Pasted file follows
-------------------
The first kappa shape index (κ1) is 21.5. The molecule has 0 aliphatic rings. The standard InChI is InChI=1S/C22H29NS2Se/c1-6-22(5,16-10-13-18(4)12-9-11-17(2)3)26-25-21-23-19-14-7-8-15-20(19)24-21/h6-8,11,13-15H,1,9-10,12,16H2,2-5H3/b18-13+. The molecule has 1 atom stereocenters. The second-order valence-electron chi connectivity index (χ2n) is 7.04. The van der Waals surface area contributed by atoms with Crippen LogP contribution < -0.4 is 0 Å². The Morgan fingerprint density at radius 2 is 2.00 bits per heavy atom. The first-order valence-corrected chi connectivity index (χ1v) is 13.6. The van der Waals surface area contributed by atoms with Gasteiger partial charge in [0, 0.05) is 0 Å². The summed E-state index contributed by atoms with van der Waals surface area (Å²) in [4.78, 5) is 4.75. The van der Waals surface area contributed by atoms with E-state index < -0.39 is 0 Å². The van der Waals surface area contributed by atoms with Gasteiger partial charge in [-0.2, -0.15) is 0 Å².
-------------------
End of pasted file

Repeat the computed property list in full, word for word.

The first kappa shape index (κ1) is 21.5. The molecule has 0 aliphatic rings. The standard InChI is InChI=1S/C22H29NS2Se/c1-6-22(5,16-10-13-18(4)12-9-11-17(2)3)26-25-21-23-19-14-7-8-15-20(19)24-21/h6-8,11,13-15H,1,9-10,12,16H2,2-5H3/b18-13+. The molecule has 1 atom stereocenters. The second-order valence-electron chi connectivity index (χ2n) is 7.04. The van der Waals surface area contributed by atoms with Crippen LogP contribution < -0.4 is 0 Å². The Morgan fingerprint density at radius 2 is 2.00 bits per heavy atom. The first-order valence-corrected chi connectivity index (χ1v) is 13.6. The van der Waals surface area contributed by atoms with Gasteiger partial charge in [0, 0.05) is 0 Å². The summed E-state index contributed by atoms with van der Waals surface area (Å²) in [4.78, 5) is 4.75. The van der Waals surface area contributed by atoms with E-state index < -0.39 is 0 Å². The van der Waals surface area contributed by atoms with Gasteiger partial charge in [-0.2, -0.15) is 0 Å².